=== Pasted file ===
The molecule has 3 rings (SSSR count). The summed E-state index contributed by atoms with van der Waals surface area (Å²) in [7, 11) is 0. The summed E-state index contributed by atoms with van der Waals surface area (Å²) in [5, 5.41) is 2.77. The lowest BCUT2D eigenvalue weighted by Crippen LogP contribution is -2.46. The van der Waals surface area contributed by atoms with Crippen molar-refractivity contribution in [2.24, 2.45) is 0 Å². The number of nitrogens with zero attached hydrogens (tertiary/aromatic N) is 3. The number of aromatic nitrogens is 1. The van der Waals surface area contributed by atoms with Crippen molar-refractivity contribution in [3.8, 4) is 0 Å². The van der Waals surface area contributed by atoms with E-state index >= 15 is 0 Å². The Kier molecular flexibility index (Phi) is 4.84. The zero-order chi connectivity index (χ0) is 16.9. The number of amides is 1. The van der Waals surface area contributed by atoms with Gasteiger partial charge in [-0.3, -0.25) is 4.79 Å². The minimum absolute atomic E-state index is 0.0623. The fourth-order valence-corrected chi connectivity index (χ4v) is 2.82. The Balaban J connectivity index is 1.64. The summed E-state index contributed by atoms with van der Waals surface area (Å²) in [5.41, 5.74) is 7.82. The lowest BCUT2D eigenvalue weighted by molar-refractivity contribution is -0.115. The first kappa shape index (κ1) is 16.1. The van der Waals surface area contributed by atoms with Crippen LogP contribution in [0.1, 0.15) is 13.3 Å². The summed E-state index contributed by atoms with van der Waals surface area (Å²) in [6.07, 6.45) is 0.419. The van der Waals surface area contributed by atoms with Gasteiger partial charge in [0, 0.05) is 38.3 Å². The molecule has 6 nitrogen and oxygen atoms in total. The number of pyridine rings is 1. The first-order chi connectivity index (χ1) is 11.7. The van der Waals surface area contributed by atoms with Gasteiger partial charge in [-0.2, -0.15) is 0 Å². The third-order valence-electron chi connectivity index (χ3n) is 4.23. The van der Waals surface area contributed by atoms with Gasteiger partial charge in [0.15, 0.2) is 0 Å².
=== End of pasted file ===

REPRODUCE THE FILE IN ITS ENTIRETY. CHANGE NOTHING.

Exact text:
The molecule has 3 rings (SSSR count). The summed E-state index contributed by atoms with van der Waals surface area (Å²) in [7, 11) is 0. The summed E-state index contributed by atoms with van der Waals surface area (Å²) in [5, 5.41) is 2.77. The lowest BCUT2D eigenvalue weighted by Crippen LogP contribution is -2.46. The van der Waals surface area contributed by atoms with Crippen molar-refractivity contribution in [2.24, 2.45) is 0 Å². The number of nitrogens with zero attached hydrogens (tertiary/aromatic N) is 3. The number of aromatic nitrogens is 1. The van der Waals surface area contributed by atoms with Crippen molar-refractivity contribution in [3.8, 4) is 0 Å². The van der Waals surface area contributed by atoms with E-state index >= 15 is 0 Å². The Kier molecular flexibility index (Phi) is 4.84. The zero-order chi connectivity index (χ0) is 16.9. The number of amides is 1. The van der Waals surface area contributed by atoms with Gasteiger partial charge in [-0.3, -0.25) is 4.79 Å². The minimum absolute atomic E-state index is 0.0623. The fourth-order valence-corrected chi connectivity index (χ4v) is 2.82. The Balaban J connectivity index is 1.64. The summed E-state index contributed by atoms with van der Waals surface area (Å²) in [5.41, 5.74) is 7.82. The lowest BCUT2D eigenvalue weighted by molar-refractivity contribution is -0.115. The first kappa shape index (κ1) is 16.1. The van der Waals surface area contributed by atoms with Crippen LogP contribution in [0.1, 0.15) is 13.3 Å². The summed E-state index contributed by atoms with van der Waals surface area (Å²) in [6.07, 6.45) is 0.419. The van der Waals surface area contributed by atoms with Gasteiger partial charge in [0, 0.05) is 38.3 Å². The molecule has 6 nitrogen and oxygen atoms in total. The number of pyridine rings is 1. The first-order chi connectivity index (χ1) is 11.7. The van der Waals surface area contributed by atoms with Gasteiger partial charge in [-0.2, -0.15) is 0 Å². The third-order valence-electron chi connectivity index (χ3n) is 4.23. The van der Waals surface area contributed by atoms with Gasteiger partial charge in [0.15, 0.2) is 0 Å².